What Would Jesus Drive?

Today’s Journey Through Scripture Readings
Ex 27-28; Matt 21:1-22

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21 When they approached Jerusalem and came to Bethphage on the Mount of Olives, Jesus gave two disciples a task. He said to them, “Go into the village over there. As soon as you enter, you will find a donkey tied up and a colt with it. Untie them and bring them to me.  If anybody says anything to you, say that the Lord needs it.” He sent them off right away. Now this happened to fulfill what the prophet said, Say to Daughter Zion, “Look, your king is coming to you, humble and riding on a donkey, and on a colt the donkey’s offspring. The disciples went and did just as Jesus had ordered them. They brought the donkey and the colt and laid their clothes on them. Then he sat on them.

Now a large crowd spread their clothes on the road. Others cut palm branches off the trees and spread them on the road. The crowds in front of him and behind him shouted, “Hosanna to the Son of David! Blessings on the one who comes in the name of the Lord! Hosanna in the highest!” 10 And when Jesus entered Jerusalem, the whole city was stirred up. “Who is this?” they asked. 11 The crowds answered, “It’s the prophet Jesus from Nazareth in Galilee.” (Matthew 21:1-11, Common English Bible)

When I was driving to the church yesterday, for some reason my mind went back to a question I first heard several years ago though I am not sure why. The question, “What kind of car would Jesus drive?”

Before starting to write this post I asked my friend, retired pastor Paul, the only thing he said (about a car),  “It wouldn’t be new.”

Back in the day I first heard the question I heard people arguing that Jesus was a fun guy surely he would drive a sports car. Another person said, “He is the King of the world, of course, he would drive a luxury car, probably a Rolls Royce.”

I think my biggest argument against the sports car was, “A two-seater would be pretty impractical. When someone said “Rolls Royce,” my response was, “Yes, he is King but remember, he was also king when he was born in a barn and had a feed trough for a bed.

“Well, he didn’t have any choice about where he was born or where his parents stuck him to sleep,” the Rolls Royce advocate responded.

I tend to think if Jesus was going to drive a car it would be something practical. Might he drive a hybrid? It would be something that got good gas milage and didn’t do any damage to the environment, wouldn’t he?

The more I thought about it, however, I thought Paul was right, something that wasn’t new and something practical. Then it hit me. He needed a beat up old school bus. The reason for beat up? I don’t think Jesus would spend money on something new and in better shape (though an argument could be made for the luxury car, perhaps a Tesla, in light of the costly nard poured on Jesus’ feet). But why a bus? Well, he did need something to haul all those disciples around.

So, why all this talk about what Jesus would drive when the lesson is the Triumphal Entry? Well, it is simple really. It is the only time I can think of that Jesus used something for transportation besides his own two feet. When people saw it, it wasn’t what they expected. When they saw it they didn’t understand. People never expected a donkey. Jesus was a king and they expected him to throw out the hated Romans.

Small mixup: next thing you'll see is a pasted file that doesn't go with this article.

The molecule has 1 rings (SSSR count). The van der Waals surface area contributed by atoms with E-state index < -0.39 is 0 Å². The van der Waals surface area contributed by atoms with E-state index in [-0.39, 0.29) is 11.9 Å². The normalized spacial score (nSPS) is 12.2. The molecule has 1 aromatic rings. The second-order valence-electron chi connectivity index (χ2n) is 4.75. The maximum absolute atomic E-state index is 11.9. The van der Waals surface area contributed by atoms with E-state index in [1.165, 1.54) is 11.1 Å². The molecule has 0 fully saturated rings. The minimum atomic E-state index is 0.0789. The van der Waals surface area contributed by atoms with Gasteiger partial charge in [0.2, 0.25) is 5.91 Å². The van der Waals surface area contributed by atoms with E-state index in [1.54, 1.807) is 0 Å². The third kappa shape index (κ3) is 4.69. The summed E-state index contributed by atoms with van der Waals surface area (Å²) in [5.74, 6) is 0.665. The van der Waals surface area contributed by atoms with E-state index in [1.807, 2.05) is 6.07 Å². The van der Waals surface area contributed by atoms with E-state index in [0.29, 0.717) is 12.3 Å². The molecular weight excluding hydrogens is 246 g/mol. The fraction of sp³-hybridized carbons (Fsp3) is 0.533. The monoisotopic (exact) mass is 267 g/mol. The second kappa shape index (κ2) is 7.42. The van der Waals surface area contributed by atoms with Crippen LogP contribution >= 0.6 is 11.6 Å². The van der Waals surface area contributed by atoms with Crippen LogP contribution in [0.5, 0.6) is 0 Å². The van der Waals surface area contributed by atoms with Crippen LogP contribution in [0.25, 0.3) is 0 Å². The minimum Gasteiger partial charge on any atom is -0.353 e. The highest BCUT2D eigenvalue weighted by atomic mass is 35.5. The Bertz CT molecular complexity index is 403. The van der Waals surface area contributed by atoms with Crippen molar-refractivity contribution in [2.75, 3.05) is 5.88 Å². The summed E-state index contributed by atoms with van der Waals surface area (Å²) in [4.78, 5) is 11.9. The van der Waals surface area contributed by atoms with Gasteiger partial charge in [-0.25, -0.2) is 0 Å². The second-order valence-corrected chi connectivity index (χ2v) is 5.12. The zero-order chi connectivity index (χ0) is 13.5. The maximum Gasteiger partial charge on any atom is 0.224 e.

A soldier ready for battle would ride on a stallion. Jesus wasn’t on a stallion, he was on a donkey. What would that mean? One riding on a donkey was one who came in peace. To me, Jesus’ real emphasis was that he was demonstrating to the world his role as Prince of Peace and not Christ the King.

In truth, I don’t know what Jesus would drive. I have my guess but it really isn’t any better or worse than what anyone else might say. It is, after all, just a guess. What I do know is, Jesus, sent a message to Jerusalem and beyond through all generations saying just who the Prince of Peace might be. Thanks be to God that we can have a relationship with One who can bring peace to our world and peace to our hearts and minds no matter what we might drive.

Have a blessed day in the Lord.

With Joy and Thankfulness,
Keith

Copyright 2017, J. Keith Broyles, All Rights Reserved

 

Author:

Spirita Spiro (Esperanza for "Spirit's Breath) is rather new in my life. But the blog is not. I began writing a blog several years ago. It lived under the title, "The Pastor Ponders." Over the years I have tried several different names and "The Pastor Ponders" always seemed to fit best. I am trying again with Spirita Spiro. For 27 years I was a full-time pastor in the United Methodist Church. This year, August 2018, I semi-retired (I can't actually retire quite yet) and began teaching social studies. It is something I have always wanted to do and if I was going to do this, I needed to make it sooner rather than later. So, I made the move. I thought with the career change there also needed to be a name change to the blog and other things, such as spiritual direction. Spirita Spiro is my attempt to share some of my thoughts. I often share what I am thinking with my dog "Bishop," but he keeps his thoughts to himself. He will even go to sleep sometimes while I am sharing my thoughts with him. The truth is, if it doesn't involve getting his ears scratched, his belly rubbed or some kind of treat, he really doesn't care. I will say this for him, he never argues with me or tells me I am wrong. So, I decided to share some of my thoughts with whoever might come across this blog in their ramblings around the Internet. I live with my wife Cindy and our little dog in Lufkin, Texas. I spent the past 27 years as a full-time United Methodist pastor. Most recently I served as pastor of First United Methodist Church in Sweeny, Texas. I have also served United Methodist congregations throughout East Texas including rural Madison County (Elwood UMC), Lovelady (First UMC) and Kennard (Center Hill UMC), Canton (First UMC), rural Smith County (Mt. Sylvan UMC and Union Chapel UMC), Grapeland (First UMC), Tyler (Pleasant Retreat UMC), Santa Fe (Aldersgate UMC), Freeport (First UMC) and Oyster Creek (Oyster Creek UMC), Diboll (First UMC), and now Sweeny (First UMC). My wife Cindy and I have been married for over 40 years. We have two grown sons. Wayne and his wife Nikki and all our grandsons (Kaleb, Noah, and Jaxon) live in Southern California. Christopher and his wife Morgan and both our granddaughters (Jenna and Natalie) live in Tyler Texas. I enjoy preaching and all aspects of preaching from research to writing to the actual preaching event. I also love writing, reading, playing the guitar as well as a bit of drawing. I have spent quite a bit of time over the past two years working with paracord on various projects, mostly prayer ropes I usually give away. I sing bass with a local barbershop chorus called The Coastalaires. I have also recently begun doing a little wood carving. I also enjoy playing with Bishop, something he likes a great deal better than listening to my thoughts. I hold an Associate of Applied Science Degree in Business Data Processing, specializing in Microcomputers from San Jacinto College in Pasadena, Texas, a Bachelor of Science in Political Science with a minor in History from Sam Houston State University in Huntsville, TX, a Master of Divinity from Southern Methodist University in Dallas, TX and a Doctor of Ministry from Carolina University of Theology. When I was a student at Carolina, the school was in Iron Station North Carolina. They have since relocated to Manassas Virginia (Yeah, go figure, a school named Carolina geographically in Virginia). This blog is mostly devotional writing, but there are other things here too. Just about every week I will either post my sermon manuscript or a video of the worship service. On occasion, I will post something I see in society. Occasionally I write a short story, a poem, or a song and will post it here too. I will say this, my motivations for writing this blog are really selfish. I write it to get what I am thinking out of my head and onto something a bit more permanent. They say, after all, once something is on the internet it never really goes away. Still, I hope you enjoy reading it. And, should you desire, you can one-up Bishop and actually tell me what you think. Who knows, it might generate a bit of discussion between you and me and anyone else who might make their way here. With Joy and Thankfulness, Keith Sweeny, Texas May 2018